Wednesday, April 1, 2009

Social contract for racial harmony and national stability

All Malaysian especially politicians should try to use great sensitivity to the feelings of the multi-racial Faith-Based Initiative in the Malaysian Constitution for the prosperity and stability of the country.

Ironically, Malaysian politics has been relatively stable and people should appreciate it. Due to the sensitivity involved in race relation, ground rules are set in the Federal and state Constitutions.

Should the people questioning the social contract especially the Malay rights, they should study the history of the formation of Malaysia.

A social contract is the contract entered into by the founding fathers of the nation between the Malays and non-Malays before independence.

Ironically, the unique situation in Malaysia should not be compared to other countries and questioning the social contract entered into by the founding fathers of the nation could have negative repercussions and lead to disharmony.

Attempts to question the social contract will certainly lead to social and economic upheaval. It has served us well in the 51 years Malaysia has been an independent nation, so there is no reason to keep questioning it.

The racial harmony and national stability clearly evident in Malaysia all the while was because of the understanding and respect the people had for each other.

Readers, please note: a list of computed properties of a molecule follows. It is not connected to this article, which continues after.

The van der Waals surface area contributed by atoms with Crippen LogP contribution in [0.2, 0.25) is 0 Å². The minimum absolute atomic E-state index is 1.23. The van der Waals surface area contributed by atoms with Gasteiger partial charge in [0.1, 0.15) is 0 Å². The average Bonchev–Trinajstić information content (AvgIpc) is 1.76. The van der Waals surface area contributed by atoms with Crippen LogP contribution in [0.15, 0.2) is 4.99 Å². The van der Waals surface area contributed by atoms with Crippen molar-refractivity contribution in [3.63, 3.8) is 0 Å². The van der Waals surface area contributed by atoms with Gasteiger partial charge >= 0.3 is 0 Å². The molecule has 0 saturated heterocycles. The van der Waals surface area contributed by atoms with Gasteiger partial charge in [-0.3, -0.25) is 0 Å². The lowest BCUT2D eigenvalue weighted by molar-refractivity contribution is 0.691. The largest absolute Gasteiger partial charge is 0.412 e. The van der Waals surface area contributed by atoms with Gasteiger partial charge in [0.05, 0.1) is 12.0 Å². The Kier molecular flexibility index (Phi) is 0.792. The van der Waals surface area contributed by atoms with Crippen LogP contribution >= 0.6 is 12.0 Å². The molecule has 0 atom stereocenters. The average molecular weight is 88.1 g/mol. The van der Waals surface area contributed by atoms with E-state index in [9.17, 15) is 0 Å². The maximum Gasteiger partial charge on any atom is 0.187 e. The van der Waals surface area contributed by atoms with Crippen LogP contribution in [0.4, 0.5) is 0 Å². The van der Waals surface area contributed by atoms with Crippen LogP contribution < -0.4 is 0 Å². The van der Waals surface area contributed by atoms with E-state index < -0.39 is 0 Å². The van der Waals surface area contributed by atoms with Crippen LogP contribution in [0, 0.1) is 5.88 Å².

The social contract in Malaysia refers to the agreement made by the country's founding fathers in the Constitution. The social contract usually refers to a quid pro quo trade-off through Articles 14–18 of the Constitution, pertaining to the granting of citizenship to the non-Malay people of Malaysia, and Article 153, which grants the Malays special rights and privileges.

In 1956, a Constitutional Commission headed by Lord Reid was responsible for drafting the constitution for an independent Malaya. UMNO, the leading partner of the UMNO-MCA-MIC Alliance, agreed a ‘common nationality for the whole of the Federation’ that allow “all persons (in Malaya) to qualify as citizen either by birth or by fulfilling requirements of residence and language and by taking oath of loyalty”.

MCA acknowledged that the special rights of the Malays should be protected, and UMNO in return conceded that Chinese and other non-Malays should be granted easier citizenship rights based on the principle of jus soli (by birth). The Chinese were also allowed to continue to play a dominant role in economy.

The leaders of the three communal parties agreed to first resolve differences and to speak with one voice to the commission. This was the origin of the social contract between the UMNO and the MCA leaders.

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